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Endoscopic ultrasound guided transbronchial fine needle aspiration: a French Department of Pathology's 4-year experience
  1. Claire Delattre1,
  2. Clément Fournier2,
  3. Brigitte Bouchindhomme1,
  4. Florence Renaud1,
  5. Fabienne Escande1,
  6. Philippe Ramon2,
  7. Marie-Christine Copin1,3
  1. 1Department of Pathology, CHU Lille, France
  2. 2Department of Respiratory Medicine, CHU Lille, France
  3. 3Univ Lille Nord de France, Lille, France
  1. Correspondence to Dr Claire Delattre, Institut de Pathologie, Centre de Biologie Pathologie, Avenue Oscar Lambret, 59037 Lille Cedex, France; claire.delattre{at}chru-lille.fr

Abstract

Background Endobronchial ultrasound (EBUS) guided transbronchial needle aspiration (TBNA) is an accurate outpatient procedure used to explore mediastinal lymph nodes for lung cancer staging and unexplained mediastinal masses.

Aims and methods A retrospective study was conducted over four years on EBUS-TBNA sampled lymph nodes investigated for the staging of lung cancer or unexplained mediastinal lymphadenopathies, first using the conventional method (CM) and then a liquid based cytology (LBC).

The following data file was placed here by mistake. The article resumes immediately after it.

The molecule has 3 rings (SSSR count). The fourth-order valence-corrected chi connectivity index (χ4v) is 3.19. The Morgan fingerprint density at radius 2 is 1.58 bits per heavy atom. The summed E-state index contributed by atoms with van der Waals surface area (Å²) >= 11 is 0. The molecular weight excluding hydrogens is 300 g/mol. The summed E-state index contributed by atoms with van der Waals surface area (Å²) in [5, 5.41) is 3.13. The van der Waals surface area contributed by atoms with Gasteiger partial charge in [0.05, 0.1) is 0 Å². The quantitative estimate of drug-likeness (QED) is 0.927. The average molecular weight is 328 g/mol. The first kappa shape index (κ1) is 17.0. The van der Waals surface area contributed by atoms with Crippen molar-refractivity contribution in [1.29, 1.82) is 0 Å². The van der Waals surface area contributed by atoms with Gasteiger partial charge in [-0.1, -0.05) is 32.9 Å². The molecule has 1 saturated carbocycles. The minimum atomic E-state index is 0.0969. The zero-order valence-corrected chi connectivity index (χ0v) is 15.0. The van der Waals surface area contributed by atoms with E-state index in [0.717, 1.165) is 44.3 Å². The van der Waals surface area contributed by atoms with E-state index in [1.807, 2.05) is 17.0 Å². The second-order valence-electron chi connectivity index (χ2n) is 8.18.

Results Of the 628 specimens (355 patients) collected, the overall rate of adequacy was 88% and the diagnosis of malignancy was achieved in 43% of cases. The inadequate rate was 6% with LBC and 21% with CM. A paraffin cytoblock was available in 80% with LBC and 62% with CM. Of the 628 aspirates, 270 (43%) were categorised as negative for malignancy including 26 cases consistent with sarcoidosis, 272 (43%) as malignant, 9 (1.4%) as suspicious for non-small-cell carcinoma and 77 as inadequate samples (12%). Of the 272 cases diagnosed as malignant, 87 (32%) were classified as non-small-cell carcinoma, 106 (39%) as adenocarcinoma, 48 (18%) as squamous cell carcinoma and 20 (7%) as small cell carcinoma. Five lymphomas, four metastatic melanomas and two carcinoids were also diagnosed.

Conclusions EBUS-TBNA is a reliable method for the staging of lung cancer and for unexplained mediastinal mass exploration. The LBC has a lower rate of inadequate samples, a better yield of cytoblock for immunohistochemistry and a dramatically reduced time requirement for interpretation as compared to CM.

  • Liquid based cytology
  • EBUS-TBNA
  • lung cancer
  • staging
  • cytopathology
  • endoscopic ultrasound
  • immunohistochemistry
  • lung
  • lung cancer
  • lymph node pathology
  • colorectal cancer
  • gall bladder
  • oncogenes
  • p53
  • pancreas
  • granuloma

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Footnotes

  • Competing interests None.

  • Provenance and peer review Not commissioned; externally peer reviewed.

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